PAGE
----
The death on October 12 of the Scottish composer Geraldine Mucha at the age of 95 marked the end of an era. Since the end of WWII, her home had been Prague, where she moved with her husband, the outstanding Czech writer, Jiří Mucha. It was here that much of her work was composed and performed, although it always bore an imprint of her native Scotland. Her father-in-law was the celebrated artist of Art Nouveau Paris, Alfons Mucha, and she did much to help to keep his work together. In this special programme, David Vaughan talks to Patricia Goodson, who knew Geraldine Mucha well.
Visiting Geraldine Mucha at her romantically impractical 18th century flat in Prague’s Hradčany, where she had lived for the last half century, was like travelling in time. The flat was full of memorabilia not just from her own life, but also the remarkable family into which she married. She died just two weeks after a concert to celebrate her 95th birthday, which brought together many of her friends, family and admirers. The concert pianist Patricia Goodson was one of the driving forces behind the concert, and when we met at her house in Prague to talk about Geraldine, we began with the concert:
“Christopher Vince and I were sitting here. Chris is a British artist who has lived a long time in Prague and was a very close friend of Geraldine’s. And we just said, ‘Well, her 95th birthday’s coming, so let’s do another concert,’ because we did one for her 90th birthday. I said, ‘Let’s do an orchestral concert this time,’ because one of Geraldine’s many fans is an orchestra manager with the Hradec Králové Philharmonic. So we just went from there. She was instantly on board. We got support from the orchestra, found a great conductor and we started raising funds – and we were off.”
I was at the concert, which was just a couple of weeks before she died, and it was a very moving occasion. So much of her music hadn’t been played for a long time, and here it was, coming to life. You could see that she was positively glowing!
“The wonderful thing about it was that Geraldine was extremely modest and made no effort whatever to get her music performed. People would know her for a decade or more and have no idea that she was not only a composer but, frankly, a great composer. And so, there was a capacity crowd of about three hundred people. They heard this music – most of them had no idea she could do anything like that – and they were stunned. So many people were just flabbergasted. She was flooded with letters and calls and visits after that, and she saw that people really loved and were moved by her music.”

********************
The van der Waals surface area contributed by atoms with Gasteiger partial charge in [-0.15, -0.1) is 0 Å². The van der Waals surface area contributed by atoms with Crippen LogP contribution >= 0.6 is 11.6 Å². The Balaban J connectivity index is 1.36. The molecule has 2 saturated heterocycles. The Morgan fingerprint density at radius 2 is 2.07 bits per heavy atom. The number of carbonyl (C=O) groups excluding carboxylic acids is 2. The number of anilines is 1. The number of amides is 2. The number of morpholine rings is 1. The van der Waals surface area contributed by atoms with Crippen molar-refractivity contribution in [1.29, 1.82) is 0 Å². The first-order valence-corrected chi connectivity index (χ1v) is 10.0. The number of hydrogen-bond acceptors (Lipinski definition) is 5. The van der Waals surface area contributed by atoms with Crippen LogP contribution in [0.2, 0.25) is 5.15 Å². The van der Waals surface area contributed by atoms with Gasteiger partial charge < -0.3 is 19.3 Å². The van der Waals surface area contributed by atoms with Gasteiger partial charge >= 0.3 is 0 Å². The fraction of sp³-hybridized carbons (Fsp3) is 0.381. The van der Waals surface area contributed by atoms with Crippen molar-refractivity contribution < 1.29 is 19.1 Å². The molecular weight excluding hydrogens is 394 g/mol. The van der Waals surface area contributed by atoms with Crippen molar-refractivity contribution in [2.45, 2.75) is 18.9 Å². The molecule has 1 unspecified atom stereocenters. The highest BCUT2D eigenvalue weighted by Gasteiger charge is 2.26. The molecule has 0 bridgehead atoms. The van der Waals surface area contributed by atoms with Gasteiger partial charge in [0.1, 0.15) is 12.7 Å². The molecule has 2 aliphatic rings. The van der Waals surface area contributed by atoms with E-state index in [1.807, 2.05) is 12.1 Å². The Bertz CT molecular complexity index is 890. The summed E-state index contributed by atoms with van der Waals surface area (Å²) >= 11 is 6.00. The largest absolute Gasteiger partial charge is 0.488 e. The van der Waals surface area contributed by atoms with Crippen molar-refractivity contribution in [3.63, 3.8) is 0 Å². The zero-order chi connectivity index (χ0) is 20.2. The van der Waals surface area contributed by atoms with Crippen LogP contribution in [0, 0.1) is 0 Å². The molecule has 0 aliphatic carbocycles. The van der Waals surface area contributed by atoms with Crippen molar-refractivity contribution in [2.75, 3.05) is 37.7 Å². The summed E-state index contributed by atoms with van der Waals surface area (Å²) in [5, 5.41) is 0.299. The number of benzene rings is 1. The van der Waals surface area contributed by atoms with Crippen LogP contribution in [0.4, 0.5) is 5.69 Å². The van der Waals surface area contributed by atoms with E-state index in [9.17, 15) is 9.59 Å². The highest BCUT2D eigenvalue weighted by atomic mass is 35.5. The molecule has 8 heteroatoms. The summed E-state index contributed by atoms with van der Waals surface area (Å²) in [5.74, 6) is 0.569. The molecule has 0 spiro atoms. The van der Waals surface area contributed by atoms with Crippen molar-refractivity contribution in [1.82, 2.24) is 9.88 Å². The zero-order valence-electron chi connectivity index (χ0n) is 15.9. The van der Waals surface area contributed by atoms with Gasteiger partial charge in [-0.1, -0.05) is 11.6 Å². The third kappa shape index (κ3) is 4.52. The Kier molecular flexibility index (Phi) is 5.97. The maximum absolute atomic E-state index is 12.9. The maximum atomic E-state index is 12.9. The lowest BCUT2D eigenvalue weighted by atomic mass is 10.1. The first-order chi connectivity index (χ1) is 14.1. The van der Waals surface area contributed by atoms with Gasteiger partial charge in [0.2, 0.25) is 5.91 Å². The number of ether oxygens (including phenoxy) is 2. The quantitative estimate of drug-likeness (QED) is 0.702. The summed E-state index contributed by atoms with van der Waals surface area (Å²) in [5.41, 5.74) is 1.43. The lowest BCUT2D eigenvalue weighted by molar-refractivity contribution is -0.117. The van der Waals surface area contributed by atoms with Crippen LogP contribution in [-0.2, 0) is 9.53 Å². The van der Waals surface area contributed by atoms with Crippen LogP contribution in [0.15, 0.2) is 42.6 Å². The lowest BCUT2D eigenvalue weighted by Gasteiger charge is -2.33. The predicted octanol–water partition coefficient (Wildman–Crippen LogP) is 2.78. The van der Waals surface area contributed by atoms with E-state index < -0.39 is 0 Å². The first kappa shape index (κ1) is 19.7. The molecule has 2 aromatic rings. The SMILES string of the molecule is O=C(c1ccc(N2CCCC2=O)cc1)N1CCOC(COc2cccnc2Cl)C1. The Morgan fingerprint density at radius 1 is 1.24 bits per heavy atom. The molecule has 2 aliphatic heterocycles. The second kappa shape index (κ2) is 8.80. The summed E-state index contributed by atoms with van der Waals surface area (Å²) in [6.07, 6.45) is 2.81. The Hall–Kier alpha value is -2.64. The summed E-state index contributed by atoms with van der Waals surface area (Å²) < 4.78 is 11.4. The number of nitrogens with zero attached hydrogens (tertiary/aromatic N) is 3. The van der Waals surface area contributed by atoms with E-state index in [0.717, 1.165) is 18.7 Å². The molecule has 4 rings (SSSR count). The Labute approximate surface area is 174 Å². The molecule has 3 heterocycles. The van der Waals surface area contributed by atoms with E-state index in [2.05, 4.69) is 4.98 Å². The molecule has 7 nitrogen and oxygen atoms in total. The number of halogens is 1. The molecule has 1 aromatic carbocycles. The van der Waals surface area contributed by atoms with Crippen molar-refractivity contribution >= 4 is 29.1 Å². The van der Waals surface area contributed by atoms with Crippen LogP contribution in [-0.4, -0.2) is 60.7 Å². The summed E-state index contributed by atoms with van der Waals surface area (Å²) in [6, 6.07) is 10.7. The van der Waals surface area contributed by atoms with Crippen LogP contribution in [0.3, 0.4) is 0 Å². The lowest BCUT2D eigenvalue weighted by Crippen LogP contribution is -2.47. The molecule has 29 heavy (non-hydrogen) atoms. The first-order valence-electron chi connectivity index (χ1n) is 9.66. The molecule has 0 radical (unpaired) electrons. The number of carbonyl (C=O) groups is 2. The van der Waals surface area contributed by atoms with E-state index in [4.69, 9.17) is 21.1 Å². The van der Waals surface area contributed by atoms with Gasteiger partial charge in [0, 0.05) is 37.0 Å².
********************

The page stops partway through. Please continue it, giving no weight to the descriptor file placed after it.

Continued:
“Well, it was her piano concerto. It’s a wonderful piece. I had no idea. The only copy of it was in the rental library, so I’d never seen it. I knew it existed, but she said, ‘Oh, that’s rubbish! It’s got movements and nobody writes movements anymore!’ So I went down one day and borrowed it. I looked at it and it seemed fabulous. So I really wanted to do it, and I think it’s such a beautiful piece that it should go around the world. Already a couple of other pianists have expressed interest in it.”
Over the twenty-one years that you have lived in Prague, you have got to know Geraldine Mucha very well. I remember her as a very warm person.
“She had a certain way about her – again very modest. She was charming without ever seeking to charm. There was something mysterious about her way of drawing people to her and you felt great in her company. She had friends in all walks of life and from all over the world, and you felt, when you were there, that you were her best friend. I don’t know what it is, but there was something about her that, as Chris Vince remarked, she must have had even as a young woman or as a child.”
And you can see how Jiří Mucha, who must have been a pretty charming man himself – and quite a lady’s man – fell for her.
“She was definitely the love of his life. When I met her, she was still gorgeous and wonderful, but when she was a young woman, she was a knockout. She was absolutely beautiful and she had this world-class musical talent. He’d had to be an extraordinary character himself to be with her, I’d say.”
And Geraldine Mucha died surrounded by family and friends.
“Yes. Quite literally. Her son and daughter-in-law had a little supper to thank us for doing this concert. It was very informal and it was literally some of her very closest friends, and the conductor of the concert who was also a great fan. We had a lovely supper, very jolly. Geraldine was in fine form. She was laughing and telling her stories. And then afterwards, suddenly, very quickly without pain, she just was gone. And we were all there. It was miraculous.”
Almost as if she had written the score herself.
“Well, it did feel like that.”
Back in 2005, Patricia Goodson and I visited Geraldine Mucha, to talk to her for Radio Prague. Here is that interview.
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